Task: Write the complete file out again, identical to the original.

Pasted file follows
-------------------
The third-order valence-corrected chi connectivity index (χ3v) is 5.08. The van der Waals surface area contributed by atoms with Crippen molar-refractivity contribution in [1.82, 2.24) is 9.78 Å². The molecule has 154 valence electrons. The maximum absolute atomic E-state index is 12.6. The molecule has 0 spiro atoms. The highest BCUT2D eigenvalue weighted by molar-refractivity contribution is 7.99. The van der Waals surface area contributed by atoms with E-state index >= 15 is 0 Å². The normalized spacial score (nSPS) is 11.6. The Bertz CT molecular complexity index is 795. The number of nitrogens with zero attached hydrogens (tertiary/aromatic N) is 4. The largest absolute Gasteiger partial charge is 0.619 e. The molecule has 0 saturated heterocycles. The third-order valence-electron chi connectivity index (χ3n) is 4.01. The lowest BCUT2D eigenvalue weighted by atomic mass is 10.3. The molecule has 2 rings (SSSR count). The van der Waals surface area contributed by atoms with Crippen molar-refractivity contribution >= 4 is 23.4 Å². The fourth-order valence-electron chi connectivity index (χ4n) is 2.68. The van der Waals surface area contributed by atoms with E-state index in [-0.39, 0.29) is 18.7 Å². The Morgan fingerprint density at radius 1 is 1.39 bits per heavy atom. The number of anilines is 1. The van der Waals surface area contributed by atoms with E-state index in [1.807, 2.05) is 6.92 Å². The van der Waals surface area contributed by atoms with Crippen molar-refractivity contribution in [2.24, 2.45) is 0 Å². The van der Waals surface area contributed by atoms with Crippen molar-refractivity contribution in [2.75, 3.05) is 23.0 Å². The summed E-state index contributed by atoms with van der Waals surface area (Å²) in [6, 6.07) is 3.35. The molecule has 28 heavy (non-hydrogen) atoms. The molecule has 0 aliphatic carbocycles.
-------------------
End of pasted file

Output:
The third-order valence-corrected chi connectivity index (χ3v) is 5.08. The van der Waals surface area contributed by atoms with Crippen molar-refractivity contribution in [1.82, 2.24) is 9.78 Å². The molecule has 154 valence electrons. The maximum absolute atomic E-state index is 12.6. The molecule has 0 spiro atoms. The highest BCUT2D eigenvalue weighted by molar-refractivity contribution is 7.99. The van der Waals surface area contributed by atoms with E-state index >= 15 is 0 Å². The normalized spacial score (nSPS) is 11.6. The Bertz CT molecular complexity index is 795. The number of nitrogens with zero attached hydrogens (tertiary/aromatic N) is 4. The largest absolute Gasteiger partial charge is 0.619 e. The molecule has 0 saturated heterocycles. The third-order valence-electron chi connectivity index (χ3n) is 4.01. The lowest BCUT2D eigenvalue weighted by atomic mass is 10.3. The molecule has 2 rings (SSSR count). The van der Waals surface area contributed by atoms with Crippen molar-refractivity contribution >= 4 is 23.4 Å². The fourth-order valence-electron chi connectivity index (χ4n) is 2.68. The van der Waals surface area contributed by atoms with E-state index in [-0.39, 0.29) is 18.7 Å². The Morgan fingerprint density at radius 1 is 1.39 bits per heavy atom. The number of anilines is 1. The van der Waals surface area contributed by atoms with E-state index in [1.807, 2.05) is 6.92 Å². The van der Waals surface area contributed by atoms with Crippen molar-refractivity contribution in [2.24, 2.45) is 0 Å². The van der Waals surface area contributed by atoms with Crippen molar-refractivity contribution in [2.75, 3.05) is 23.0 Å². The summed E-state index contributed by atoms with van der Waals surface area (Å²) in [6, 6.07) is 3.35. The molecule has 28 heavy (non-hydrogen) atoms. The molecule has 0 aliphatic carbocycles.